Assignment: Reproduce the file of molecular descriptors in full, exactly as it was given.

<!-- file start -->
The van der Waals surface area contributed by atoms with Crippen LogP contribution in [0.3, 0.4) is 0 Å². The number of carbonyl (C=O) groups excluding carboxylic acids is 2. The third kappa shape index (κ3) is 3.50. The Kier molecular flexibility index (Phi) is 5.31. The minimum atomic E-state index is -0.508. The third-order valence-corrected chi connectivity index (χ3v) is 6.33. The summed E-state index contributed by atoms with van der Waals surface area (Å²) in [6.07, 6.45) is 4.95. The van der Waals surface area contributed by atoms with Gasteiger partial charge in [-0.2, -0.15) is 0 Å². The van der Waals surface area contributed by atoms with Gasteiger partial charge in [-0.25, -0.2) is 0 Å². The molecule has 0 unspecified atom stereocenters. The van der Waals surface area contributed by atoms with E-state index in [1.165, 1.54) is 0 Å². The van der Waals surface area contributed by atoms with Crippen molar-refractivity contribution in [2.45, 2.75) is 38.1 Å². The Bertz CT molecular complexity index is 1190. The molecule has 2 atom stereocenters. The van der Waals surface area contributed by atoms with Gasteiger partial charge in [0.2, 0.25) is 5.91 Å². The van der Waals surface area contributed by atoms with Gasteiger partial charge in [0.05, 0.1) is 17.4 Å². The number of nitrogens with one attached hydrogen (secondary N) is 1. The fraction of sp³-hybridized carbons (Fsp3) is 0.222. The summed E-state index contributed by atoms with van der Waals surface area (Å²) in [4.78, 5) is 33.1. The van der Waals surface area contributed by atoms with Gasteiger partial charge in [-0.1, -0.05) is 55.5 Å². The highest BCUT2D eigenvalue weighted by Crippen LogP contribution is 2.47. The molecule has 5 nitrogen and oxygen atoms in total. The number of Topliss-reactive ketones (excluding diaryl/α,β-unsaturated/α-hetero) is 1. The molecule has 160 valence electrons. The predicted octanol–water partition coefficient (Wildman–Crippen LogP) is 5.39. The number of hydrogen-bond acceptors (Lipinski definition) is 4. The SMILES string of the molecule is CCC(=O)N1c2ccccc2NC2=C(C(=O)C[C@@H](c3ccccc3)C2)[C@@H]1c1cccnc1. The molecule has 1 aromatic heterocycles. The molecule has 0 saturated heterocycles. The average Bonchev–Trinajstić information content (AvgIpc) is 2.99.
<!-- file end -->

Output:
The van der Waals surface area contributed by atoms with Crippen LogP contribution in [0.3, 0.4) is 0 Å². The number of carbonyl (C=O) groups excluding carboxylic acids is 2. The third kappa shape index (κ3) is 3.50. The Kier molecular flexibility index (Phi) is 5.31. The minimum atomic E-state index is -0.508. The third-order valence-corrected chi connectivity index (χ3v) is 6.33. The summed E-state index contributed by atoms with van der Waals surface area (Å²) in [6.07, 6.45) is 4.95. The van der Waals surface area contributed by atoms with Gasteiger partial charge in [-0.2, -0.15) is 0 Å². The van der Waals surface area contributed by atoms with Gasteiger partial charge in [-0.25, -0.2) is 0 Å². The molecule has 0 unspecified atom stereocenters. The van der Waals surface area contributed by atoms with E-state index in [1.165, 1.54) is 0 Å². The van der Waals surface area contributed by atoms with Crippen molar-refractivity contribution in [2.45, 2.75) is 38.1 Å². The Bertz CT molecular complexity index is 1190. The molecule has 2 atom stereocenters. The van der Waals surface area contributed by atoms with Gasteiger partial charge in [0.2, 0.25) is 5.91 Å². The van der Waals surface area contributed by atoms with Gasteiger partial charge in [0.05, 0.1) is 17.4 Å². The number of nitrogens with one attached hydrogen (secondary N) is 1. The fraction of sp³-hybridized carbons (Fsp3) is 0.222. The summed E-state index contributed by atoms with van der Waals surface area (Å²) in [4.78, 5) is 33.1. The van der Waals surface area contributed by atoms with Gasteiger partial charge in [-0.1, -0.05) is 55.5 Å². The highest BCUT2D eigenvalue weighted by Crippen LogP contribution is 2.47. The molecule has 5 nitrogen and oxygen atoms in total. The number of Topliss-reactive ketones (excluding diaryl/α,β-unsaturated/α-hetero) is 1. The molecule has 160 valence electrons. The predicted octanol–water partition coefficient (Wildman–Crippen LogP) is 5.39. The number of hydrogen-bond acceptors (Lipinski definition) is 4. The SMILES string of the molecule is CCC(=O)N1c2ccccc2NC2=C(C(=O)C[C@@H](c3ccccc3)C2)[C@@H]1c1cccnc1. The molecule has 1 aromatic heterocycles. The molecule has 0 saturated heterocycles. The average Bonchev–Trinajstić information content (AvgIpc) is 2.99.